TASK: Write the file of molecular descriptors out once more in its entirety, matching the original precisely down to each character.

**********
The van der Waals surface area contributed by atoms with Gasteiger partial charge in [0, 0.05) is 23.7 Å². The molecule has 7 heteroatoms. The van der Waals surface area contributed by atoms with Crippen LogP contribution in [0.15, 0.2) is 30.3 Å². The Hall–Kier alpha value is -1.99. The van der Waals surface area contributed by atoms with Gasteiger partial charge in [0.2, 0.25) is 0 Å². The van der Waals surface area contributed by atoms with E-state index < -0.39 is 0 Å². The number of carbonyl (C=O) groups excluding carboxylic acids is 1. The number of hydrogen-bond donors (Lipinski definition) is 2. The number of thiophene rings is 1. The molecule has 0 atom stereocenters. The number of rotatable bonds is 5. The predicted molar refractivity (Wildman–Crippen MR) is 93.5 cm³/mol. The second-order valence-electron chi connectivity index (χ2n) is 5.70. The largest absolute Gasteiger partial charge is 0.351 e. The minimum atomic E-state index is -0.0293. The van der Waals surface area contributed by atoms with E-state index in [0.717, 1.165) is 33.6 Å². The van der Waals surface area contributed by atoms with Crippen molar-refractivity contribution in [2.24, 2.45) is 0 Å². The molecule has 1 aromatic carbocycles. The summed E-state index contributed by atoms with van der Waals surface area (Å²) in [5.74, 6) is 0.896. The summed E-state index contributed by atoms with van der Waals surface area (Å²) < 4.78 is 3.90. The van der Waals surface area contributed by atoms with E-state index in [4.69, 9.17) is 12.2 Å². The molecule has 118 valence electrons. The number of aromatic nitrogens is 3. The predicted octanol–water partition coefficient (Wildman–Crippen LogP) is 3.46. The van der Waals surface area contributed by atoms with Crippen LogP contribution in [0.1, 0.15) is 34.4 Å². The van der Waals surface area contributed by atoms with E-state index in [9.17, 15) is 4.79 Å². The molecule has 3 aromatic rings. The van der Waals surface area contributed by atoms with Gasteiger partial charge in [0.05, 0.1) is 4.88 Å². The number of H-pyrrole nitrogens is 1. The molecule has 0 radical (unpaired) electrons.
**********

The van der Waals surface area contributed by atoms with Gasteiger partial charge in [0, 0.05) is 23.7 Å². The molecule has 7 heteroatoms. The van der Waals surface area contributed by atoms with Crippen LogP contribution in [0.15, 0.2) is 30.3 Å². The Hall–Kier alpha value is -1.99. The van der Waals surface area contributed by atoms with Gasteiger partial charge in [0.2, 0.25) is 0 Å². The van der Waals surface area contributed by atoms with E-state index < -0.39 is 0 Å². The number of carbonyl (C=O) groups excluding carboxylic acids is 1. The number of hydrogen-bond donors (Lipinski definition) is 2. The number of thiophene rings is 1. The molecule has 0 atom stereocenters. The number of rotatable bonds is 5. The predicted molar refractivity (Wildman–Crippen MR) is 93.5 cm³/mol. The second-order valence-electron chi connectivity index (χ2n) is 5.70. The largest absolute Gasteiger partial charge is 0.351 e. The minimum atomic E-state index is -0.0293. The van der Waals surface area contributed by atoms with E-state index in [0.717, 1.165) is 33.6 Å². The van der Waals surface area contributed by atoms with Crippen molar-refractivity contribution in [2.24, 2.45) is 0 Å². The molecule has 1 aromatic carbocycles. The summed E-state index contributed by atoms with van der Waals surface area (Å²) in [5.74, 6) is 0.896. The summed E-state index contributed by atoms with van der Waals surface area (Å²) < 4.78 is 3.90. The van der Waals surface area contributed by atoms with E-state index in [4.69, 9.17) is 12.2 Å². The molecule has 118 valence electrons. The number of aromatic nitrogens is 3. The predicted octanol–water partition coefficient (Wildman–Crippen LogP) is 3.46. The van der Waals surface area contributed by atoms with Crippen LogP contribution in [0.1, 0.15) is 34.4 Å². The van der Waals surface area contributed by atoms with E-state index in [9.17, 15) is 4.79 Å². The molecule has 3 aromatic rings. The van der Waals surface area contributed by atoms with Gasteiger partial charge in [0.05, 0.1) is 4.88 Å². The number of H-pyrrole nitrogens is 1. The molecule has 0 radical (unpaired) electrons.